Other alternatives to detecting spoilage in foods are related to the gas composition in packages. A food preservation atmosphere is modified due to the presence of volatile compounds. Changes in CO2 or oxygen and the presence of volatile organic compounds (VOCs) are alternatives to detecting food spoilage. Related to CO2, changes in the modified atmosphere package can be detected by using a pH sensor, such as those included in the previous section (Section 4.2), because CO2 forms carbonic acid that can be detected by pH modification [73]. Oxygen modification is often due to a leak in the package integrity. It accelerates food spoilage, and the use of dyes changing to a colored form when oxidation is carried out is an alternative to identifying that a protective package is damaged.
Oxygen detectors often operate based on a simple redox reaction. The system is composed of a redox dye (i.e., methylene blue) and a reducing agent (i.e., glucose), in an alkaline medium. Following oxygen exposure, the dye changes from blue to purple [69,74]. However, a disadvantage of this type of sensor is the level of oxygen that reacts with the dye, requiring in some cases, anaerobic storage. In order to solve this issue, other alternatives can be evaluated, such as the use of photoexcitable dyes that need to be irradiated with UV light for activation [75].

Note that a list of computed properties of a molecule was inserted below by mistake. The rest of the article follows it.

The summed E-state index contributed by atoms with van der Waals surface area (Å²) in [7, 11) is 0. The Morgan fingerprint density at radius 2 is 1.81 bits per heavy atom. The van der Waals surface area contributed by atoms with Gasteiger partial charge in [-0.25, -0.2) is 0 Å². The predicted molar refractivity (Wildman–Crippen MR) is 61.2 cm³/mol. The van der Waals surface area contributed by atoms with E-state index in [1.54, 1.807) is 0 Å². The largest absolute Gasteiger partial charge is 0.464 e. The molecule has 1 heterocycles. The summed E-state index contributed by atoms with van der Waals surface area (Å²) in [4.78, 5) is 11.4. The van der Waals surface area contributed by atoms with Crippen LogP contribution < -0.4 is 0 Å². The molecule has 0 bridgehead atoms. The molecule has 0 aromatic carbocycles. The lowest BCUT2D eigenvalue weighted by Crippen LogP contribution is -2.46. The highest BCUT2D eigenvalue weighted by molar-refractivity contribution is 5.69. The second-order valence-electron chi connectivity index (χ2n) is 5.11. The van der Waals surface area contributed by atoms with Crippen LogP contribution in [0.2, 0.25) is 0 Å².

VOCs are generated by the growth of bacterial spoilage in food. NPs are an excellent sensor platform for these compounds (i.e., aldehydes or ketones). They can be detected using Schiff’s reagent coated with SiO2 NPs. This sensor proposal changes from a pink color (Schiff’s reagent coated with SiO2 NPs) to purple [76]. Another detectable VOC can be methanol, which is an undesirable and poisonous gas related to food and beverage fermentation, that can be detected using a small gas chromatograph with a chemoresistant gas sensor [77].

4.4. Pathogens

Pathogens in the food chain are responsible for millions of people becoming sick every year. The WHO has estimated that almost 1 in 10 people in the world fall ill after eating pathogen-contaminated food. Major foodborne illnesses are caused by bacteria, viruses, or parasites entering the body through contaminated food. These reasons have focused on the development of sensors for rapid pathogen detection in food with more than 20% of the biosensor publications focused on this topic.